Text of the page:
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The Treasure by Uri Shulevitz

The Treasure (1978)

by Uri Shulevitz

MembersReviewsPopularityAverage ratingMentions
6552421,437 (4.02)7
  1. 00
    Captain Jiri and Rabbi Jacob by Marilyn Hirsh (raizel)
    raizel: Marilyn Hirsh adds ditsy guardian angels as well as friendship and cooperation between the Jewish man and the guard (and among their followers) to the story that Uri Shulevitz tells more concisely.
  2. 00
    The pedlar of Swaffham by Kevin Crossley-Holland (raizel)
    raizel: A man travels far to find the treasure in his own home; he uses some of it for his local house of worship.

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» See also 7 mentions

Showing 1-5 of 24 (next | show all)
Reasonable good telling of the old folk tale about priorities and values. ( )
  librisissimo | Nov 28, 2018 |
Hmm. I have mixed feelings. If the message is in the moral, as stated, Sometimes one must travel fa to discover what is near," I think it would have been more effective to tell us a story of a greedy man who travels to find material wealth and comes home to find love and contentment. The emphasis on material treasure puts me off. But then again, maybe I'm missing something. The Jewish lesson plans I found online imply that the treasure is not material (even though Isaac subsequently built a house of prayer and sent a ruby to the Captain). Looking further, I see texts that use a simplified version of this story to metaphorically illustrate the proverb. The implication is that we're supposed to totally ignore the literal interpretation. Well, that seems a lot to expect from the target audience, to me. What do you think? I wish I could remember better the other version I read of this: I recall feeling less negative about it. I do like the illustrations, a lot. And I've liked several other books by Uri Shulevitz too." ( )
  Cheryl_in_CC_NV | Jun 6, 2016 |
The man in this story goes on an adventure looking for a treasure and runs into problems. This is a well illistrated book that teaches children that traveling a distance to discover what is near. ( )
  Ahusk | Mar 8, 2016 |
46 months - An enjoyable folktale. ( )
  maddiemoof | Oct 20, 2015 |
Good start book for early readers. Illustrations are very well done. Story of a man in search of a treasure from a dream he has and his journey takes across countryside. There is moral to story and requires some dialogue but definitely provides opportunities for discussion in class setting. Predictions, foreshadowing......what could be the treasure? Do we all have one? Do you we have to look for it. are some great questions to bring up. ( )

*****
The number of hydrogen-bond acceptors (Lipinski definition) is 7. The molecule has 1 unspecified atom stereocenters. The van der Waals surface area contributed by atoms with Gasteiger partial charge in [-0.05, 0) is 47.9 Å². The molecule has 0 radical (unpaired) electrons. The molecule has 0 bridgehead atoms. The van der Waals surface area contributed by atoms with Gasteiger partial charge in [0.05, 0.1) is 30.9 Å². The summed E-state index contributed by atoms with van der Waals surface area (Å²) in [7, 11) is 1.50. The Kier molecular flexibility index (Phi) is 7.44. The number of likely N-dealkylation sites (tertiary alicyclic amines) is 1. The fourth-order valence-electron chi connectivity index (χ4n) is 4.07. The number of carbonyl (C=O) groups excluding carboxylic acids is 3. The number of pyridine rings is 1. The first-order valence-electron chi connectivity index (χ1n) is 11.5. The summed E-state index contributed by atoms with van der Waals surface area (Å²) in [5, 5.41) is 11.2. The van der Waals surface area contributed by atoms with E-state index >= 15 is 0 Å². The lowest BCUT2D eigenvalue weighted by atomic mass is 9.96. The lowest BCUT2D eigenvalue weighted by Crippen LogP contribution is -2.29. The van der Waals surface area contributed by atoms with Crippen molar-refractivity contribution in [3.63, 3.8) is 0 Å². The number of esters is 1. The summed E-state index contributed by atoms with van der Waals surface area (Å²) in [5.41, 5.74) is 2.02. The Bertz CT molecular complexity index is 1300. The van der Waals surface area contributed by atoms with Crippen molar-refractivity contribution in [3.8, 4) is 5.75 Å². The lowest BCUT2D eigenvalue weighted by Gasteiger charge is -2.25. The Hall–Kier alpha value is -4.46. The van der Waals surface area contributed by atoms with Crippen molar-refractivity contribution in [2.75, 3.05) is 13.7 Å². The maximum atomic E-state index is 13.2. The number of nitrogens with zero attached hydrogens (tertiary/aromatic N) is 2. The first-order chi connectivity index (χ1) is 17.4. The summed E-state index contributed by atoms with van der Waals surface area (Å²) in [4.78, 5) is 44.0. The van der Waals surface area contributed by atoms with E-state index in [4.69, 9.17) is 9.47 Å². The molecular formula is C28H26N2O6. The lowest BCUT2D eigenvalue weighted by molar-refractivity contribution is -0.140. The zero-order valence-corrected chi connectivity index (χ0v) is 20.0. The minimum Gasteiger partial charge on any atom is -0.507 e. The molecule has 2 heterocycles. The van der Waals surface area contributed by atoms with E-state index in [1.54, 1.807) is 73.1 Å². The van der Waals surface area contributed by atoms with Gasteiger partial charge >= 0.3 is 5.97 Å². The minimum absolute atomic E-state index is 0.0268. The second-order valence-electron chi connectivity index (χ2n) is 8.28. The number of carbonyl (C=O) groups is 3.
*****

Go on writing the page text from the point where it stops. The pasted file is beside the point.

Adrian.Gaytan | Feb 6, 2015 |
Showing 1-5 of 24 (next | show all)
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To Gertrude Hopkins, and to Peter Hopkins, who taught me the techniques of the Old Masters
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There once was a man and his name was Isaac.
Last words
(Click to show. Warning: May contain spoilers.)
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Amazon.com Product Description (ISBN 0374479550, Paperback)

Three times a voice comes to Isaac in his dreams and tells him to go to the capital city and look for a treasure under the bridge by the royal palace. Feeling a little foolish perhaps, but determined to see for himself if the dream is true, Isaac sets out on his long journey. What he finds makes a surprising and heart-warming ending to this retelling of a well-known folk tale. In a few words, Cadelcott Medal winner Uri Shulevitz draws a man who is innocent enough to have faith in a dream, and wise enough to understand the greatest reward of all.

Isaac's solitary journey, his arrival at hte vast city, and his discovery there are all enriched by Mr. Shulevitz's beautifully detailed illustrations, which masterfully capture the spirit of the original tale while keeping it simple enough for the very youngest reader.
The Treasure is a 1980 Caldecott Honor Book and a 1979 New York Times Book Review Best Illustrated Book of the Year.

(retrieved from Amazon Thu, 12 Mar 2015 18:15:20 -0400)

(see all 4 descriptions)

A retelling of the traditional English tale in which a poor man follows the advice of his dream and is eventually led to a treasure.

» see all 2 descriptions

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Average: (4.02)
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